This theoretical tension proves immensely useful for clarifying and helping to explain the political processes at the core of empire and colonial state formation. So, my theoretical work articulates historical sociology with political theory so as to understand intergroup competition. I do this in two ways. First, I theorize principle and agent relationships in the colonial administration, and second, I study agency relations in the mixed legal systems that developed out of the colonial state and are retained as legacies in contemporary Malaysia. Here, I find inspiration in theorists of culture and power including Sally Engle Merry and Lawrence Rosen.
The comparative and historical dimensions of my work are keenly Weberian but with a twist: I see in the arc of history patterns identified in Ibn Khaldun’s cyclical theory of social change. In the rise and fall of civilizations lies the reckoning for our collective hubris in the telos of progress. Writing during a time in Muslim history when scholarship was endemically chained to power, Ibn Khaldun set an agenda for historiography that sets truth – empirical not metaphysical – apart from error in the careful account of the chains in the transmission of knowledge.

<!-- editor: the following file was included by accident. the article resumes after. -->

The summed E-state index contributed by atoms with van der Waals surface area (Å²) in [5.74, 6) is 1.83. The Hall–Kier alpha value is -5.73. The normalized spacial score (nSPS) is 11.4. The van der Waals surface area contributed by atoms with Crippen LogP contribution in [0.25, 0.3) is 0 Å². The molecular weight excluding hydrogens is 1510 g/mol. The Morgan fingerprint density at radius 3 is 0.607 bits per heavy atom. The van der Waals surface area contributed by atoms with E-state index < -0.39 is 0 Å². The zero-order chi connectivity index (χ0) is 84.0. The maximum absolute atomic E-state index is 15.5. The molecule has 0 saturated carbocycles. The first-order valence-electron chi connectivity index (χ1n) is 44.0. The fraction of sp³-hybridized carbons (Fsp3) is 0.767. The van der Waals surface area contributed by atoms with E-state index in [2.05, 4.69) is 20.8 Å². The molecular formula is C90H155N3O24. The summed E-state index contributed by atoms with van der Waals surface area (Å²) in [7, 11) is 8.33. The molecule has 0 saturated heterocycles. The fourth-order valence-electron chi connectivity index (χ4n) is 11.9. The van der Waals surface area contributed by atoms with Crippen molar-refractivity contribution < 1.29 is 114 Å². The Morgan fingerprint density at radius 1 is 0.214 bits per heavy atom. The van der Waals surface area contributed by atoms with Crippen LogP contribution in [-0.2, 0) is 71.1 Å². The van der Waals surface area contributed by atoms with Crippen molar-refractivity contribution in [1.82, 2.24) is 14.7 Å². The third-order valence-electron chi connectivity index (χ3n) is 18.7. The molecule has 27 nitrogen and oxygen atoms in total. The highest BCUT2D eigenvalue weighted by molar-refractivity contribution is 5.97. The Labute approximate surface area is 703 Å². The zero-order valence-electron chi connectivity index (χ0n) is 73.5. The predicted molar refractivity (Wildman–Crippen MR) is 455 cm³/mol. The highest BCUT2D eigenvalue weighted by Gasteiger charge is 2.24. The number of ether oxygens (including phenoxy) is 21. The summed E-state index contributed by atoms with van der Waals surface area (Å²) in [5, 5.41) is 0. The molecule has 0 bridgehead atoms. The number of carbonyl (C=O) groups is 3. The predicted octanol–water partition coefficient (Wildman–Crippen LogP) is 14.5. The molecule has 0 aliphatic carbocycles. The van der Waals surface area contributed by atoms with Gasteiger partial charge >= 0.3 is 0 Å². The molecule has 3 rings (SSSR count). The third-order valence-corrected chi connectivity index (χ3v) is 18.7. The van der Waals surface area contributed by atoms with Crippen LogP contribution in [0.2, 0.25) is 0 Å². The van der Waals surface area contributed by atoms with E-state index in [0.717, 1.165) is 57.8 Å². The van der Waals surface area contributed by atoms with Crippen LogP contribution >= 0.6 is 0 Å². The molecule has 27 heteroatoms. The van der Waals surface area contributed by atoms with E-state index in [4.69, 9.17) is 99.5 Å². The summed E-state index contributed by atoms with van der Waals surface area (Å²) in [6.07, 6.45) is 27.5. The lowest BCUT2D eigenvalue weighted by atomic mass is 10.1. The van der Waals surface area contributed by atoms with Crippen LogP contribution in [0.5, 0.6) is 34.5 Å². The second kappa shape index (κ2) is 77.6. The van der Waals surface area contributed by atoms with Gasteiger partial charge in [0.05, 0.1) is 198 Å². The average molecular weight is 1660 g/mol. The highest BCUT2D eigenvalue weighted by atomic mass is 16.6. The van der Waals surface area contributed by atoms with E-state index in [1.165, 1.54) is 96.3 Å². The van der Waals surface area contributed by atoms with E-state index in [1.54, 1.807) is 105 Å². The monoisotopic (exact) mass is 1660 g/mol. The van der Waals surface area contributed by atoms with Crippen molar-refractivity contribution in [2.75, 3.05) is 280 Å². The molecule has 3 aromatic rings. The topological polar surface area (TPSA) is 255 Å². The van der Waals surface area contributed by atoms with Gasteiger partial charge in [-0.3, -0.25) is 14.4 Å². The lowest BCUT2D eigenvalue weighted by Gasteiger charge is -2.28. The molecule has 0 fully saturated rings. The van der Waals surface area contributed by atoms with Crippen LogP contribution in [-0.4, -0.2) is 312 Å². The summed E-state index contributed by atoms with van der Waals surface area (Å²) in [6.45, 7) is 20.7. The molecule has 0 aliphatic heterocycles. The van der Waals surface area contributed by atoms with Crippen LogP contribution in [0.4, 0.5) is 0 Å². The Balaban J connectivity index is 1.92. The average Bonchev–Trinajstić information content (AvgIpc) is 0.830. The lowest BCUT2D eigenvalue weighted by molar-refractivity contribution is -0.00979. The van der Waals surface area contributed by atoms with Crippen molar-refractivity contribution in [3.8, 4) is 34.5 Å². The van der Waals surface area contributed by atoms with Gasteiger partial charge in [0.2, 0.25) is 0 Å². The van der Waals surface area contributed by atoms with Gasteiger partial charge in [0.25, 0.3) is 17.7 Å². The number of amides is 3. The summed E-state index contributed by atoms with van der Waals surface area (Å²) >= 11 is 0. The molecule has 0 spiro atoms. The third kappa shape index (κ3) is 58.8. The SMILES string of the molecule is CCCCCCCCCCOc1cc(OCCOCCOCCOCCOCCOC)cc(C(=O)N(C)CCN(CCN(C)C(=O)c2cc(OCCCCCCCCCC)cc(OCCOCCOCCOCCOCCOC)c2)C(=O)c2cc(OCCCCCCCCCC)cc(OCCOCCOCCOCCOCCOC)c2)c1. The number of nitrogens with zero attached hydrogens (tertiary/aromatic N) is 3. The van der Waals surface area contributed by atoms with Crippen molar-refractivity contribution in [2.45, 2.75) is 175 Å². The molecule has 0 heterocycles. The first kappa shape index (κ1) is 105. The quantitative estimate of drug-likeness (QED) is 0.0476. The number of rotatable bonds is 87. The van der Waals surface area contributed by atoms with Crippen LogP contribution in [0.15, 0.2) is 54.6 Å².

When assembled, these thinkers provide a new vision for social theory that guides my work. It is a vision that systematically connects mental schemas to a framework of action – that binds chains of power to chains of knowledge – to apprehend and encounter alterity in modernity.
Hanisah Binte Abdullah Sani is a comparative-historical and political sociologist of empire and state formation, modernization and development. She studies how law and religion organize elites and build states, and specializes in the colonial and modern histories of Southeast Asia. She received her doctorate in sociology from the University of Chicago in 2019. Currently, she is a visiting associate at the Weiser Center for Emerging Democracies at the University of Michigan, and a National University of Singapore overseas postdoctoral fellow.